Senate Republican Leader Mitch McConnell’s health episodes show “no evidence” of being a stroke or seizure disorder, the Capitol physician said in a letter on Tuesday, offering little further explanation for the apparent freeze-ups that have drawn concerns about the 81-year-old’s situation.
McConnell’s office released the letter from attending physician Brian P. Monahan as the Senate returns from an extended summer break and questions mount over the long-serving Republican leader’s health. The GOP leader froze up last week during a press conference in Kentucky, unable to respond to a question, the second such episode in a month.
“There is no evidence that you have a seizure disorder or that you experienced a stroke, TIA or movement disorder such as Parkinson’s disease,” Monahan wrote, using the acronym for a transient ischemic attack, a brief stroke.
The doctor said the assessments entailed several medical evaluations including a brain MRI imaging and “consultations with several neurologists for a comprehensive neurology assessment.” The evaluations come after McConnell fell and suffered a concussion earlier this year.
“There are no changes recommended in treatment protocols as you continue recovery from your March 2023 fall,” the doctor said.
But the episodes have fueled quiet concern among Republican senators and intense speculation in Washington about McConnell’s ability to remain as leader. The long-serving senator fell and hit his head at a political dinner this year, suffering the concussion.
It all comes amid a swirl of health concerns in Washington, particularly as COVID-19 cases show signs of rising heading into fall. First lady Jill Biden tested positive for COVID-19 over the weekend, but President Joe Biden tested negative.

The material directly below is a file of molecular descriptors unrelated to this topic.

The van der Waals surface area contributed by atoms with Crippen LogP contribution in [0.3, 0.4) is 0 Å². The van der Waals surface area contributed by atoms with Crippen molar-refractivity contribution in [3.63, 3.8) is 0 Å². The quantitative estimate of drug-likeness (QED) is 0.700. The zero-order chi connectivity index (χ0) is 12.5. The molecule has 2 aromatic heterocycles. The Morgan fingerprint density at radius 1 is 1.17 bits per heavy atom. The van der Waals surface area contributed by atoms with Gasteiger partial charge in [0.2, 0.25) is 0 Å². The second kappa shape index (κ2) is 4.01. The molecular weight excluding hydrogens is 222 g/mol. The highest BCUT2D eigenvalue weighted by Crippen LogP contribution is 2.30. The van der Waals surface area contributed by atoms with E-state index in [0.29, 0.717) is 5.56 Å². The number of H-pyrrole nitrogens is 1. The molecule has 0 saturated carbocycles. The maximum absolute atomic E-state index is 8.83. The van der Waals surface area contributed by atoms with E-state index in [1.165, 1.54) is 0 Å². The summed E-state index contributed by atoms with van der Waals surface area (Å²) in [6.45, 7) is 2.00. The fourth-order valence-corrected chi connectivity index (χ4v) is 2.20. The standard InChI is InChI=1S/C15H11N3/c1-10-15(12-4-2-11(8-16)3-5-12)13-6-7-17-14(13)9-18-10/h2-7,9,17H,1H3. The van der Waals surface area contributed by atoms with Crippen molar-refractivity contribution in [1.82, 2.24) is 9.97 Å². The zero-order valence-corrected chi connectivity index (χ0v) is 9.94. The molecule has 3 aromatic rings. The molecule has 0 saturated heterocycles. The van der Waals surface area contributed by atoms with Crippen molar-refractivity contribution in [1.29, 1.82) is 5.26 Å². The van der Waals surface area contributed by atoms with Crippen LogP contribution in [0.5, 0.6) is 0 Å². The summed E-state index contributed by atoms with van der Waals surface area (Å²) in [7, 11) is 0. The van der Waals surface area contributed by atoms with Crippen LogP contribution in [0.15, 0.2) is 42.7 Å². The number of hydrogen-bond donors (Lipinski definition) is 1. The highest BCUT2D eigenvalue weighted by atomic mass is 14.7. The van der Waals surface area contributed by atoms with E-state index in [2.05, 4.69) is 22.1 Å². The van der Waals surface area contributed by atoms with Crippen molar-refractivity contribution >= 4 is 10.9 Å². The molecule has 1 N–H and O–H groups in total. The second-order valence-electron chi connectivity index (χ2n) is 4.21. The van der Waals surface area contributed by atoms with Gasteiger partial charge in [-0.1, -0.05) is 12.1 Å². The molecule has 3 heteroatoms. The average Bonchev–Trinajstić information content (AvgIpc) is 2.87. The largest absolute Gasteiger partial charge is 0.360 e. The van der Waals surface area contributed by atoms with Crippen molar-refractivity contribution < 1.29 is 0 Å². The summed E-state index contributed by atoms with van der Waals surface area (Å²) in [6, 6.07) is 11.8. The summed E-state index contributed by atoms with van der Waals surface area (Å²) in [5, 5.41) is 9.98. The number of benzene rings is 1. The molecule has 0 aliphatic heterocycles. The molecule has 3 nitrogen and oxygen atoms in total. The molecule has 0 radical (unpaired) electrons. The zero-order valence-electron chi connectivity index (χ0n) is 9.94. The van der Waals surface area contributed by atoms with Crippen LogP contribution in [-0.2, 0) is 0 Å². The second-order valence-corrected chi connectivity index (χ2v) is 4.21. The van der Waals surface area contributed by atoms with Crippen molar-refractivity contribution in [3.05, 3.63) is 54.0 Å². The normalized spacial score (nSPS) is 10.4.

Nevertheless, many Republican allies have flocked to McConnell’s side, ensuring the famously guarded leader a well of support. Rivals have muted any calls for a direct challenge to McConnell’s leadership.
McConnell is expected to address the Senate as it opens for a flurry of fall activity, most notably the need for Congress to approve funding to prevent any interruption in federal operations by Sept. 30, which is the end of the fiscal year.
Some House Republicans are willing to shutdown the government at the end of the month if they are unable to enact steep spending restrictions they are fighting for that go beyond the agreement Biden reached with Republican House Speaker Kevin McCarthy earlier this summer.
In leading Senate Republicans, McConnell is viewed by the White House and Democrats as a potentially more pragmatic broker who is more interested in avoiding a messy government shutdown that could be politically damaging to the GOP.
McConnell has also made it a priority to ensure Ukraine continues to receive support from the U.S. as it battles Russia, with Ukrainian President Volodymyr Zelenskyy mounting a counter-offensive.
A $40 billion funding package for Ukraine and U.S. disaster relief for communities hit by fires, floods and other problems, including the fentanyl crisis, is being proposed by the White House, but it is being met with skepticism from some Republicans reluctant to help in the war effort.
McConnell’s health has visibly declined since the concussion in March, after which he took some weeks to recover. His speaking has been more halting, and he has walked more slowly and carefully.
First elected in 1984, he became the longest serving Senate party leader in January. The question posed before he froze up last week was about his own plans, and whether he would run for re-election in 2026.
McConnell had been home in Kentucky at the time keeping a robust political schedule, speaking frequently to the public and press. Before freezing up last week, McConnell had just given a 20-minute speech with no issues.
Similarly, when he froze up during a press conference at the Capitol last month, he took a short break in his office and then returned to microphones field about a half-dozen other questions and banter with the press.